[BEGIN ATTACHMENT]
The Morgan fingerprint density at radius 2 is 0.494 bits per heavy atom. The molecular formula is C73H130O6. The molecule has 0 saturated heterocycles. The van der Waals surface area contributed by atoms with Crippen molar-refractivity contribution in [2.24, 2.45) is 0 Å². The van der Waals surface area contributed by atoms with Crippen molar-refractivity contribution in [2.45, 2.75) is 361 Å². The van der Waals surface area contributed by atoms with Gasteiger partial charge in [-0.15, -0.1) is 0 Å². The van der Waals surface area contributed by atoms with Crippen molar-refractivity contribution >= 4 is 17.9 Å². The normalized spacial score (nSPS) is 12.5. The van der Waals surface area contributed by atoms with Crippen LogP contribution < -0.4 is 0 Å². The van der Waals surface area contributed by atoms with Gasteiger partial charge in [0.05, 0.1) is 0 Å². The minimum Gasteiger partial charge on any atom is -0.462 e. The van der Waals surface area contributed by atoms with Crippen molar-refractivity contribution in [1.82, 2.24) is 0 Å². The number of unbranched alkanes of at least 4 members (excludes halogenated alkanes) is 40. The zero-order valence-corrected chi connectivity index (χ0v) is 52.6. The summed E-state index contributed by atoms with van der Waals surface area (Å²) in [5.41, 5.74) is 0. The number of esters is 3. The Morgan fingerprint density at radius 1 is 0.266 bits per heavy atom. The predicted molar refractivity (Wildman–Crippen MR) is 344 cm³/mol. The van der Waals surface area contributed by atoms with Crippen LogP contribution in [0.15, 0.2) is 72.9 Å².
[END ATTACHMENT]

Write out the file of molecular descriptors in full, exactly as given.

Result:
The Morgan fingerprint density at radius 2 is 0.494 bits per heavy atom. The molecular formula is C73H130O6. The molecule has 0 saturated heterocycles. The van der Waals surface area contributed by atoms with Crippen molar-refractivity contribution in [2.24, 2.45) is 0 Å². The van der Waals surface area contributed by atoms with Crippen molar-refractivity contribution in [2.45, 2.75) is 361 Å². The van der Waals surface area contributed by atoms with Gasteiger partial charge in [-0.15, -0.1) is 0 Å². The van der Waals surface area contributed by atoms with Crippen molar-refractivity contribution >= 4 is 17.9 Å². The normalized spacial score (nSPS) is 12.5. The van der Waals surface area contributed by atoms with Crippen LogP contribution < -0.4 is 0 Å². The van der Waals surface area contributed by atoms with Gasteiger partial charge in [0.05, 0.1) is 0 Å². The minimum Gasteiger partial charge on any atom is -0.462 e. The van der Waals surface area contributed by atoms with Crippen molar-refractivity contribution in [1.82, 2.24) is 0 Å². The number of unbranched alkanes of at least 4 members (excludes halogenated alkanes) is 40. The zero-order valence-corrected chi connectivity index (χ0v) is 52.6. The summed E-state index contributed by atoms with van der Waals surface area (Å²) in [5.41, 5.74) is 0. The number of esters is 3. The Morgan fingerprint density at radius 1 is 0.266 bits per heavy atom. The predicted molar refractivity (Wildman–Crippen MR) is 344 cm³/mol. The van der Waals surface area contributed by atoms with Crippen LogP contribution in [0.15, 0.2) is 72.9 Å².